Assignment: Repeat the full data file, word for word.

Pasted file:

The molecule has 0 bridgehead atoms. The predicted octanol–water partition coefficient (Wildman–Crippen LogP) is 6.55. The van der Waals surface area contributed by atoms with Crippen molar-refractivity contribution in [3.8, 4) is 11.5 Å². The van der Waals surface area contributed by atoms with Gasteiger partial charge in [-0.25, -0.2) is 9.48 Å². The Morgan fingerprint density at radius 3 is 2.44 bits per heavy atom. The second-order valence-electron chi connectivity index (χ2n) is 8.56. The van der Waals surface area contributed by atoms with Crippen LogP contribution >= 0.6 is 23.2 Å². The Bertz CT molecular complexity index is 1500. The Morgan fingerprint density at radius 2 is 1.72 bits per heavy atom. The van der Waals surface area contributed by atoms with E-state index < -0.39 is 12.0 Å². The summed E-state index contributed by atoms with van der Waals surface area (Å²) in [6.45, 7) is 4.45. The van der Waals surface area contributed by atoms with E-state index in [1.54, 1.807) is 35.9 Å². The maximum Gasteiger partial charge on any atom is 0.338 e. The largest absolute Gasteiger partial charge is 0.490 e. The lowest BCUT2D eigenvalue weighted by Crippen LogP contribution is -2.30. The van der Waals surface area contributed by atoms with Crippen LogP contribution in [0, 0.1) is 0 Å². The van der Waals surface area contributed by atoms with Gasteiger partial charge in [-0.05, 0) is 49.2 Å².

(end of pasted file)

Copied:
The molecule has 0 bridgehead atoms. The predicted octanol–water partition coefficient (Wildman–Crippen LogP) is 6.55. The van der Waals surface area contributed by atoms with Crippen molar-refractivity contribution in [3.8, 4) is 11.5 Å². The van der Waals surface area contributed by atoms with Gasteiger partial charge in [-0.25, -0.2) is 9.48 Å². The Morgan fingerprint density at radius 3 is 2.44 bits per heavy atom. The second-order valence-electron chi connectivity index (χ2n) is 8.56. The van der Waals surface area contributed by atoms with Crippen LogP contribution >= 0.6 is 23.2 Å². The Bertz CT molecular complexity index is 1500. The Morgan fingerprint density at radius 2 is 1.72 bits per heavy atom. The van der Waals surface area contributed by atoms with E-state index < -0.39 is 12.0 Å². The summed E-state index contributed by atoms with van der Waals surface area (Å²) in [6.45, 7) is 4.45. The van der Waals surface area contributed by atoms with E-state index in [1.54, 1.807) is 35.9 Å². The maximum Gasteiger partial charge on any atom is 0.338 e. The largest absolute Gasteiger partial charge is 0.490 e. The lowest BCUT2D eigenvalue weighted by Crippen LogP contribution is -2.30. The van der Waals surface area contributed by atoms with Crippen LogP contribution in [0, 0.1) is 0 Å². The van der Waals surface area contributed by atoms with Gasteiger partial charge in [-0.05, 0) is 49.2 Å².